On New Year’s Eve, millions around the world sing, “Should auld acquaintance be forgot, and auld lang syne!” Scottish poet Robert Burns, who wrote those lyrics in his adaptation of a folk song, is so famous that his original letters or poems can fetch up to $100,000 in auction.
But some collections of his work are littered with forgeries. To help authenticate Burns’s manuscripts, researchers in Scotland have now developed a mass spectrometry technique that can spot the differences between the genuine documents and the fakes (Sci. Rep. 2018, DOI: 10.1038/s41598-018-28810-2). The method could offer a nondestructive means of testing the authenticity of other historical documents.
Burns lived in the latter half of the 18th century, writing poems in a Scottish dialect that appealed to national sentiment. People around the world still celebrate Scottish culture on his birthday, Jan. 25, with a “Burns supper” of haggis. (“Great chieftain o’ the puddin’-race!” wrote Burns of the dish.) As his popularity grew, though, forgers began to generate bogus manuscripts—the most notorious, Alexander Smith, was jailed in the 1890s for his efforts.
Karl Burgess, a mass spectrometry expert at the University of Glasgow, realized that a technique called direct infusion nanospray mass spectrometry, typically used in proteomics, could produce detailed chemical fingerprints of the manuscripts’ inks. Since Burns wrote with different inks than the forgers, the technique would allow Burgess’ team and others to weed out the impostors.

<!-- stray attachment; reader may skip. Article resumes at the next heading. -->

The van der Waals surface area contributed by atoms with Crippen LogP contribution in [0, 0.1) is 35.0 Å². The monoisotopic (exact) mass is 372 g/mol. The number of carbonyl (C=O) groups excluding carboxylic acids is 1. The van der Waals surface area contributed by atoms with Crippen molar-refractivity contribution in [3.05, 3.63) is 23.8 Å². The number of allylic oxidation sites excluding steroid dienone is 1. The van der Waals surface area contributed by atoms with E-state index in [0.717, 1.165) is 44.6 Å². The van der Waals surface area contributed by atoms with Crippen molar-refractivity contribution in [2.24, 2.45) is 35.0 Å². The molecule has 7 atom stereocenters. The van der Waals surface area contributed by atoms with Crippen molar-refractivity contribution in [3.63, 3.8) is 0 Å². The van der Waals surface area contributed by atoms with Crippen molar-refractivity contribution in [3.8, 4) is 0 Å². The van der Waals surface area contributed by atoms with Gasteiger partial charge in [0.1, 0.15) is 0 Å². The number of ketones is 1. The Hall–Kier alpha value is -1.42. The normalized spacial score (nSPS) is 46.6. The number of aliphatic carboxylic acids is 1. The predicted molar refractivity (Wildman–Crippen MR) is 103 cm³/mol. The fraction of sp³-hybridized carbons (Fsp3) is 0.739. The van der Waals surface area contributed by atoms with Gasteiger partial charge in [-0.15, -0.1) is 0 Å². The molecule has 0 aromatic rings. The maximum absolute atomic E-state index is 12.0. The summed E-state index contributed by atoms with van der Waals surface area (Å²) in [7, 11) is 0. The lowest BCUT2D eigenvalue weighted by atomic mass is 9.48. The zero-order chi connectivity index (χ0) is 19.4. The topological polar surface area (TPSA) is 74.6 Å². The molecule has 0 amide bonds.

The researchers tested the technique on three authentic Burns manuscripts and seven of Smith’s forgeries. Using a pipette containing just 2 µL of methanol and water, the team gently allowed the solvent to contact ink on a manuscript to extract its compounds. Then the scientists used a commercial microfluidic system to spray nanoliters of each sample into their mass spectrometer, a tactic that improves its sensitivity to the dissolved molecules.
A machine-learning algorithm helped to find 94 features in the mass spectra of the ink samples that were unique to either Burns’s and Smith’s manuscripts, enough to reliably distinguish between them. “I think it’s a really interesting new technique that hasn’t been applied to manuscripts before,” says Matija Strlic, who develops methods for heritage science at University College London.
Although mass spectrometry has been used in forensic investigations of modern inks, Burgess suggests that conservators have been wary of subjecting historical manuscripts to potentially destructive techniques, such as one that involves firing charged solvent droplets at a page to free ionized sample molecules. “So we spent a lot of time and effort making sure that our method was nondestructive”, Burgess says. The new method also offers a more detailed chemical profile of inks than Raman spectroscopy or X-ray fluorescence spectroscopy, which are more commonly used to study old inks.
While the Glasgow group was developing the method, Burgess’ student James Newton spent the first year of his Ph.D. creating his own Burns forgeries to practice on. Newton mixed up different types of black ink using centuries-old recipes that sometimes included lard, treacle, and stale beer. “It was essential to have something similar enough to the real documents,” Burgess says.
Although he generally uses mass spectrometry in biomedical research, Burgess is no stranger to such unusual diversions. “This is just one of a long line of off-the-wall projects,” he says. “I’ve worked on everything from martian meteorites to wildebeest hair.”
The researchers now hope to test their method on a wider range of historical documents, building up a database of ink profiles that could be used by auction houses, for example, to help assess the authenticity of manuscripts.